How to Care for a Spider Plant

Updated on December 14, 2017
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Kate graduated from Sonoma State University with a Bachelor of Science (BS) degree in Biology. She currently resides in Sonoma, California.

Easy to grow and a delight to have in the house, a spider plant will do well for any gardener. This is a hardly plant that is easy to maintain. The spider plant also does great indoors as it requires very little sunlight to thrive.

There are two main types of spider plant, the plain green and the variegated. A variegated spider plant will have a white stripe running down the center of the leaves whereas the plain green variety will not. Both are great plants and are easy to maintain and can grow three to four feet tall.

The care for these two varieties are basically the same. Here are the basics to know when caring for one of these delightful plants.

Aspect of Care:
Ideal Conditions:
Lighting
Medium to high light exposure is preferred, however they can still survive in low light.
Watering
Water when the soil is dry to the touch. Black tipped leaves or bleached looking leaves = too much water.
Temperature
The warmer the better. Avoid temperatures below 50 degrees Fahrenheit.
Soil Conditions
A loose, well draining sandy type soil works best. A mixture of peat and soil works well.
Fertilizer
Use water-soluble or liquid fertilizer every two weeks during the growing season only (spring and summer).
Propagation
When the plant grows little "plantlets", pinch these off and put into separate pots.

Lighting

For both types of spider plants, medium to high light is needed, though the variegated require a bit more. They should only be exposed to indirect light. They are happier out of direct sun, especially in the afternoon, since it can scorch their leaves.

If the plant is around 5-8 feet from a window, it will be very happy with the sunlight it receives.

Watering

Let the top half of the soil become dry to the touch between watering. Their roots hold water very well and keeping the soil moist could lead to root rot.

Signs of Over Watering:

  • Black tips on the leaves.
  • A bleached appearance.

Signs of Under Watering:

  • Faded green coloring of the leaves.

Keep in mind that chemicals in normal tap water can turn their leaves brown around the tips and edges. If this occurs, distilled water is an excellent alternative.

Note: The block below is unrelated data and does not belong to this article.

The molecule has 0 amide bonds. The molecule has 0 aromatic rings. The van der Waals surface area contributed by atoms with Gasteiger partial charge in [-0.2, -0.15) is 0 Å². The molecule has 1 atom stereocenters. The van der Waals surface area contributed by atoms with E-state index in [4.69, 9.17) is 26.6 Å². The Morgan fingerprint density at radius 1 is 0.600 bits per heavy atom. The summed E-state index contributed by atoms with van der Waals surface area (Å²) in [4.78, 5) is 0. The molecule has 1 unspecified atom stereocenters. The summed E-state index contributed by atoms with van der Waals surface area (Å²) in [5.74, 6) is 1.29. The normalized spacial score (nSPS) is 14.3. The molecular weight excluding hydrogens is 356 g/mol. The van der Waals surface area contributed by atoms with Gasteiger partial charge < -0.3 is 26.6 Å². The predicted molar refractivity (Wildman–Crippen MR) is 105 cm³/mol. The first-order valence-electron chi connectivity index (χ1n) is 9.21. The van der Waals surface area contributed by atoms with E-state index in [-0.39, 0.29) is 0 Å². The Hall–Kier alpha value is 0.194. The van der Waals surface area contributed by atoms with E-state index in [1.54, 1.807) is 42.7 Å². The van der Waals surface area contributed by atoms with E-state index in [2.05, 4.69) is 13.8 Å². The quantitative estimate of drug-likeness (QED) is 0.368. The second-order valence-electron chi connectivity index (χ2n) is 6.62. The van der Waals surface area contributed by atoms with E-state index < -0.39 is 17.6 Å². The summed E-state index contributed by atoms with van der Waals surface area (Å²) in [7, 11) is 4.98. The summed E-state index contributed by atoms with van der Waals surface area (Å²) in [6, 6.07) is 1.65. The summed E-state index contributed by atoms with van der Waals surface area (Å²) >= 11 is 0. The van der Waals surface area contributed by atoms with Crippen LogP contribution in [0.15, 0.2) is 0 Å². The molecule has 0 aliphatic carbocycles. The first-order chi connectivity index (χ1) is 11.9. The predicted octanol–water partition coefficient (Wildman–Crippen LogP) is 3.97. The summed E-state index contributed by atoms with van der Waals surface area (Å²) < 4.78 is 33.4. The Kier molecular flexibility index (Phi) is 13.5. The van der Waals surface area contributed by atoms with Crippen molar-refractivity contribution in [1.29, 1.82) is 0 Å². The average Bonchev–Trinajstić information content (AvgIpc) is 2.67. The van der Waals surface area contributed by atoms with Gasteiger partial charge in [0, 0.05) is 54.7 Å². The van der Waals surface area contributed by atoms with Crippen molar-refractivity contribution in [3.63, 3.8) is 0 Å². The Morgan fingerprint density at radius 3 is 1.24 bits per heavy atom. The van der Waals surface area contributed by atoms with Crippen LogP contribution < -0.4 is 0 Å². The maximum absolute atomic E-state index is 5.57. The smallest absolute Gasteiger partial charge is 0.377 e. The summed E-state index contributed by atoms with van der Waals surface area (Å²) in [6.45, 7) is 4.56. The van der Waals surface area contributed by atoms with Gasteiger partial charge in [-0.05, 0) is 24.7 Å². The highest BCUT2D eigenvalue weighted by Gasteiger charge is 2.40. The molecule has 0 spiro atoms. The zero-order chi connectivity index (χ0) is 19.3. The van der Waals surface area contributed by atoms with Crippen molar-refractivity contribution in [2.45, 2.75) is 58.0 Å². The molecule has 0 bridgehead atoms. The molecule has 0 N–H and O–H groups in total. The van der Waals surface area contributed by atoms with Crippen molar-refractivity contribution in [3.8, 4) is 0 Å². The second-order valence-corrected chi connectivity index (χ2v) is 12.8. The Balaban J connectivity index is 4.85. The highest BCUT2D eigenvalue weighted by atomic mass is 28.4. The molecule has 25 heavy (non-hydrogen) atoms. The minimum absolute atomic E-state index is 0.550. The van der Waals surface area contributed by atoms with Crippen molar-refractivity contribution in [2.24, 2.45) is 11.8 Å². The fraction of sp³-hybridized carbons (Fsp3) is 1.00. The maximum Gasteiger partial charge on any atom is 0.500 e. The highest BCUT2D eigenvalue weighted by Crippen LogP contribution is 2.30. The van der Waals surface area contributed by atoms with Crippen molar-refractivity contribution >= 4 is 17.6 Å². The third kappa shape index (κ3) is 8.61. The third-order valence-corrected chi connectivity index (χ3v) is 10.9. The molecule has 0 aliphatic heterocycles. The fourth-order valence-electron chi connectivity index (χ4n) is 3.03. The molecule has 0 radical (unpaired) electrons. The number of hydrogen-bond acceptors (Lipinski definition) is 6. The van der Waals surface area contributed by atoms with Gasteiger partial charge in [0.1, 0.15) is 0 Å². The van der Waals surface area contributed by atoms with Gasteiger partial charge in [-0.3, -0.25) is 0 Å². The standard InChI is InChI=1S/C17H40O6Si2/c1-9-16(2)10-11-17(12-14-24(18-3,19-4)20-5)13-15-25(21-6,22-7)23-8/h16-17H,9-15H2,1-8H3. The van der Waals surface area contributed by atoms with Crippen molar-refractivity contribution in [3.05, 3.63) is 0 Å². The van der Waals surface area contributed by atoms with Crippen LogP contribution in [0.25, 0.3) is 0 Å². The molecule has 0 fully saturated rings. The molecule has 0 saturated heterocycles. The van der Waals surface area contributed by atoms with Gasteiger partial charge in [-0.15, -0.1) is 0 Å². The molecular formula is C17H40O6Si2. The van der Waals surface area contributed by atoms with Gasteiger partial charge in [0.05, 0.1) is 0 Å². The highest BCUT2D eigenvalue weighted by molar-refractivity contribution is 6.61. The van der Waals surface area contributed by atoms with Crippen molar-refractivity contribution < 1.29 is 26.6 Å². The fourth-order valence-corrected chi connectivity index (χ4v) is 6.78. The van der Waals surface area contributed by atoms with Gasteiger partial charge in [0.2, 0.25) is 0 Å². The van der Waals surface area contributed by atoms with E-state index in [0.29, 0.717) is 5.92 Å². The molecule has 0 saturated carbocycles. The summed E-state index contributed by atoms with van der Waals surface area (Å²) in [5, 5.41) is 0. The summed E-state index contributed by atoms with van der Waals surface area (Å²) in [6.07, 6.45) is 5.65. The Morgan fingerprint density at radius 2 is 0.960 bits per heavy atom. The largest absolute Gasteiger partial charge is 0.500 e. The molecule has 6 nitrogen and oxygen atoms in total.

The Spider Plant grows full and lush if well cared for.
The Spider Plant grows full and lush if well cared for.

Soil Conditions

A mixture with peat and soil works well. Some growers recommend adding loam to the soil for added stability.

Most houseplant soils which are loose and well draining will work great for this plant. A sandy type soil also makes the spider plant quite happy.

This plant will need to be replanted when its roots have forced the soil up near the edge of the planter, making it hard to water. Failure to replant at this time can lead to stunted growth or even death of the plant.

Fertilizer

Water-soluble or liquid fertilizer works best because it absorbs easily into the plant. If the plant is producing "plantlets" or baby spider plants, use the fertilizer more frequently as they will require additional nutrients.

Generally, you should fertilize every two weeks during the growing season. A spider plant's typical growing season is spring and summer. Use half the concentration of fertilizer that is recommended on the packaging, as it is easy to over fertilize the snake plant.

Propagating

When healthy, a spider plant reproduces many little "plantlets". These take nutrients away from the main plant. This is not normally a cause for concern but the "plantlets" will need to be trimmed back or placed in their own planters to take the strain off the main plant.

If space is not an issue, the recommended way is to have several smaller planters around the main plant. Make sure the soil is ready for a plant. Secure the "plantlet" above the soil in the planter that will become its home and keep it there for 6 weeks. During this time, do not cut the "plantlet" away from the main plant. After that time, it will have an established root base of its own and can be cut away and planted.

With limited space, an easy way is to let the "plantlet" remain on the main plant until roots begin to grow. When the "plantlet" has its own roots, cut it free from the main plant and place it in a jar of water. After the roots grow larger, it can be transferred to a regular planter and treated like a normal plant.

Enjoy Your Spider Plant

The spider plant is a fantastic plant that can provide years of lush greenery for any space. It is a great plant for your home or office and overall, it really is quite easy to care for. With a little patience, caring for the snake plant will come naturally. Don't stress too much about the little things, this plant is very forgiving and will prosper in almost any conditions.

Questions & Answers

    © 2012 Kate Daily

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